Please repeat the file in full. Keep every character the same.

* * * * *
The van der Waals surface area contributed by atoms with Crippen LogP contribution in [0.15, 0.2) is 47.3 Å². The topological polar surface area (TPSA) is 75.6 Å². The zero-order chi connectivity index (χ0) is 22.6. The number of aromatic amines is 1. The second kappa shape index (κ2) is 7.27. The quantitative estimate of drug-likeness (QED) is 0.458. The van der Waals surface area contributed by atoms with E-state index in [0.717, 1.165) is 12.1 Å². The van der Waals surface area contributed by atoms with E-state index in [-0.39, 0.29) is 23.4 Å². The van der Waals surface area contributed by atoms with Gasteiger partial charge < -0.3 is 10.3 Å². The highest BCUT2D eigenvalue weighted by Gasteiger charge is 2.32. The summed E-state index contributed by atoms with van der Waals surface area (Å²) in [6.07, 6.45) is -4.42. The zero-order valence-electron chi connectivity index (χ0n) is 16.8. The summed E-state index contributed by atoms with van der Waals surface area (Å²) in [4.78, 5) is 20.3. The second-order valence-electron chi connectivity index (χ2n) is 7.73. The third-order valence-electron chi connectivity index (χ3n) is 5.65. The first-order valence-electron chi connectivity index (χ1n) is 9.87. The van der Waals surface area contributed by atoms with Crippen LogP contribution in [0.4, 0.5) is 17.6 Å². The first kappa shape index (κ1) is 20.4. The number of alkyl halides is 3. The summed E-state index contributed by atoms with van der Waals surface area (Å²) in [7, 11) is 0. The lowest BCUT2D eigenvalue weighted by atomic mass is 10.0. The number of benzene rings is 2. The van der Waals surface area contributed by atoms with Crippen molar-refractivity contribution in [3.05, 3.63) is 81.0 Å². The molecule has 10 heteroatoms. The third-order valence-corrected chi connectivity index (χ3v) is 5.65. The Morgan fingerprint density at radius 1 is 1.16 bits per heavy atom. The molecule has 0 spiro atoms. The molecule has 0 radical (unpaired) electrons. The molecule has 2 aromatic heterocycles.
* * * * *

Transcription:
The van der Waals surface area contributed by atoms with Crippen LogP contribution in [0.15, 0.2) is 47.3 Å². The topological polar surface area (TPSA) is 75.6 Å². The zero-order chi connectivity index (χ0) is 22.6. The number of aromatic amines is 1. The second kappa shape index (κ2) is 7.27. The quantitative estimate of drug-likeness (QED) is 0.458. The van der Waals surface area contributed by atoms with E-state index in [0.717, 1.165) is 12.1 Å². The van der Waals surface area contributed by atoms with E-state index in [-0.39, 0.29) is 23.4 Å². The van der Waals surface area contributed by atoms with Gasteiger partial charge < -0.3 is 10.3 Å². The highest BCUT2D eigenvalue weighted by Gasteiger charge is 2.32. The summed E-state index contributed by atoms with van der Waals surface area (Å²) in [6.07, 6.45) is -4.42. The zero-order valence-electron chi connectivity index (χ0n) is 16.8. The summed E-state index contributed by atoms with van der Waals surface area (Å²) in [4.78, 5) is 20.3. The second-order valence-electron chi connectivity index (χ2n) is 7.73. The third-order valence-electron chi connectivity index (χ3n) is 5.65. The first-order valence-electron chi connectivity index (χ1n) is 9.87. The van der Waals surface area contributed by atoms with Crippen LogP contribution in [0.4, 0.5) is 17.6 Å². The first kappa shape index (κ1) is 20.4. The number of alkyl halides is 3. The summed E-state index contributed by atoms with van der Waals surface area (Å²) in [7, 11) is 0. The lowest BCUT2D eigenvalue weighted by atomic mass is 10.0. The number of benzene rings is 2. The van der Waals surface area contributed by atoms with Crippen molar-refractivity contribution in [3.05, 3.63) is 81.0 Å². The molecule has 10 heteroatoms. The third-order valence-corrected chi connectivity index (χ3v) is 5.65. The Morgan fingerprint density at radius 1 is 1.16 bits per heavy atom. The molecule has 0 spiro atoms. The molecule has 0 radical (unpaired) electrons. The molecule has 2 aromatic heterocycles.